How mosquitoes associate scents with swats

A mosquito flies on the end of a tether during an experiment to study responses to a swat-like shock. (Kiley Riffell Photo via University of Washington)

Does it do any good to swat at a mosquito if you miss? Yes, according to a newly published study.

A novel experiment conducted primarily by biologists at the University of Washington found that mosquitoes seem to associate the shock of the swat with the swatter’s scent, and learn to stay away.

“Once mosquitoes learned odors in an aversive manner, those odors caused aversive responses on the same order as responses to DEET, which is one of the most effective mosquito repellents,” senior author Jeff Riffell, a UW biology professor, said in a news release.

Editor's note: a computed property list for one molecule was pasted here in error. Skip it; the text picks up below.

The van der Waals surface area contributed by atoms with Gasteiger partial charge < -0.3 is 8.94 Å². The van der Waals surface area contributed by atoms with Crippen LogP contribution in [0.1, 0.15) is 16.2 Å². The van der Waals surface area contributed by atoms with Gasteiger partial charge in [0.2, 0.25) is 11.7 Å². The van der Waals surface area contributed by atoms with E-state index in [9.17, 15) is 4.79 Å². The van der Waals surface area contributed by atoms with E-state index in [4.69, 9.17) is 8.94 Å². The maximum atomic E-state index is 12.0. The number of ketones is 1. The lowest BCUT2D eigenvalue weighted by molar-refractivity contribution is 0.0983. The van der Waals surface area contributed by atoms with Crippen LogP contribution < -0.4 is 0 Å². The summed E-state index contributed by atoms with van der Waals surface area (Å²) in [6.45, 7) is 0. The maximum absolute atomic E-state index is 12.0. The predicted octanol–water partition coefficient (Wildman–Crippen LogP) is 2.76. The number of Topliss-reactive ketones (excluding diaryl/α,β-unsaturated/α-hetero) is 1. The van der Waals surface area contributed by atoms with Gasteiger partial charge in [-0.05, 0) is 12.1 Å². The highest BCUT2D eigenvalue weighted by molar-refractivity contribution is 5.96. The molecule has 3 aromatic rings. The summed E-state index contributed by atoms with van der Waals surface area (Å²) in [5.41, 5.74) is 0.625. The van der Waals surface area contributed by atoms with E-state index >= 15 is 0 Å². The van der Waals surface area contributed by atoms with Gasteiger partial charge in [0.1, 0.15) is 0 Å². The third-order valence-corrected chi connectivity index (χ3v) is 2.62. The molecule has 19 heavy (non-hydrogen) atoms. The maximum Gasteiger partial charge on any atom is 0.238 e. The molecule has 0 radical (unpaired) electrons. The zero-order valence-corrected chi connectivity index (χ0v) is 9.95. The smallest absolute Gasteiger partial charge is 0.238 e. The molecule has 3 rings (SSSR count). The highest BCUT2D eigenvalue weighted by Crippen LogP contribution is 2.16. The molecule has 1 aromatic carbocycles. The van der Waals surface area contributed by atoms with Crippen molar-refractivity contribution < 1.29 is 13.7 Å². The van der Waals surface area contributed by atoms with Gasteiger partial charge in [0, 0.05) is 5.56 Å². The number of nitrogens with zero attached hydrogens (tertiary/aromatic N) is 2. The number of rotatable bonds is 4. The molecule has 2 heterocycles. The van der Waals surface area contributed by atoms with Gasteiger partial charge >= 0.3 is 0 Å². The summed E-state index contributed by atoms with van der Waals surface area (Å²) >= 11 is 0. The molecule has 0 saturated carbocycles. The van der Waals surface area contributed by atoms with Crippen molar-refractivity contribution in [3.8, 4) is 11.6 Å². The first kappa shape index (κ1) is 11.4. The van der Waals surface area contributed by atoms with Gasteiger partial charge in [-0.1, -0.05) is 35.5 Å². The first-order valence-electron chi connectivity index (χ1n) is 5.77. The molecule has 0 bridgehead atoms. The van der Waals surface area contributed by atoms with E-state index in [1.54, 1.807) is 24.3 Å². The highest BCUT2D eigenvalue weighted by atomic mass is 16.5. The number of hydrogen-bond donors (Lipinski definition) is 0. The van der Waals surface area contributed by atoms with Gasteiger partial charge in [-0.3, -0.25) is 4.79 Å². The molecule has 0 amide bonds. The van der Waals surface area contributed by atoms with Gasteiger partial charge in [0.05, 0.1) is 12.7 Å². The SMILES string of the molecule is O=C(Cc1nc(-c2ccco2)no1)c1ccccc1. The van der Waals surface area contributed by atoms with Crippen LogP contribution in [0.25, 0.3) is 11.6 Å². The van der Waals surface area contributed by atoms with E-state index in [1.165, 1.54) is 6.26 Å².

“Moreover, mosquitoes remember the trained odors for days,” he said.

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By Alan Boyle

Mastermind of Cosmic Log, contributing editor at GeekWire, author of "The Case for Pluto: How a Little Planet Made a Big Difference," president of the Council for the Advancement of Science Writing. Check out "About Alan Boyle" for more fun facts.

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